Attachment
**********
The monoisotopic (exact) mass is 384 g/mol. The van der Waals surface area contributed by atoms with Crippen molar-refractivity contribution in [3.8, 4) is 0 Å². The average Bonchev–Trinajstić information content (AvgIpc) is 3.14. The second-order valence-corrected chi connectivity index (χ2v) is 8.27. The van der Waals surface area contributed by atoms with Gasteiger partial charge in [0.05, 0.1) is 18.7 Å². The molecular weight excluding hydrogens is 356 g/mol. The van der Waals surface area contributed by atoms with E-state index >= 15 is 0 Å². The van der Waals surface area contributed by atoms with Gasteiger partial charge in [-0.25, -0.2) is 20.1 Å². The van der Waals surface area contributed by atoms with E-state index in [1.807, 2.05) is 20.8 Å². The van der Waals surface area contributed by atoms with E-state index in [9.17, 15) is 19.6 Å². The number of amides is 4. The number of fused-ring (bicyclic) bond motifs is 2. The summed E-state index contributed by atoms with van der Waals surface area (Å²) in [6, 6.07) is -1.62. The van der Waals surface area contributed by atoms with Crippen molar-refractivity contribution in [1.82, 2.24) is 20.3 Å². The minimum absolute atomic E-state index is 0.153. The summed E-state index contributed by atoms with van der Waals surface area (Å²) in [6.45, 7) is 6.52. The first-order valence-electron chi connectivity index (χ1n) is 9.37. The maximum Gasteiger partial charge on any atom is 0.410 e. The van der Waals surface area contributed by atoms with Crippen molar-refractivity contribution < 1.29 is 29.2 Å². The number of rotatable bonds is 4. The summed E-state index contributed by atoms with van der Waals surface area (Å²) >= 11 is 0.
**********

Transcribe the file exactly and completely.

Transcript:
The monoisotopic (exact) mass is 384 g/mol. The van der Waals surface area contributed by atoms with Crippen molar-refractivity contribution in [3.8, 4) is 0 Å². The average Bonchev–Trinajstić information content (AvgIpc) is 3.14. The second-order valence-corrected chi connectivity index (χ2v) is 8.27. The van der Waals surface area contributed by atoms with Gasteiger partial charge in [0.05, 0.1) is 18.7 Å². The molecular weight excluding hydrogens is 356 g/mol. The van der Waals surface area contributed by atoms with E-state index >= 15 is 0 Å². The van der Waals surface area contributed by atoms with Gasteiger partial charge in [-0.25, -0.2) is 20.1 Å². The van der Waals surface area contributed by atoms with E-state index in [1.807, 2.05) is 20.8 Å². The van der Waals surface area contributed by atoms with E-state index in [9.17, 15) is 19.6 Å². The number of amides is 4. The number of fused-ring (bicyclic) bond motifs is 2. The summed E-state index contributed by atoms with van der Waals surface area (Å²) in [6, 6.07) is -1.62. The van der Waals surface area contributed by atoms with Crippen molar-refractivity contribution in [1.82, 2.24) is 20.3 Å². The minimum absolute atomic E-state index is 0.153. The summed E-state index contributed by atoms with van der Waals surface area (Å²) in [6.45, 7) is 6.52. The first-order valence-electron chi connectivity index (χ1n) is 9.37. The maximum Gasteiger partial charge on any atom is 0.410 e. The van der Waals surface area contributed by atoms with Crippen molar-refractivity contribution < 1.29 is 29.2 Å². The number of rotatable bonds is 4. The summed E-state index contributed by atoms with van der Waals surface area (Å²) >= 11 is 0.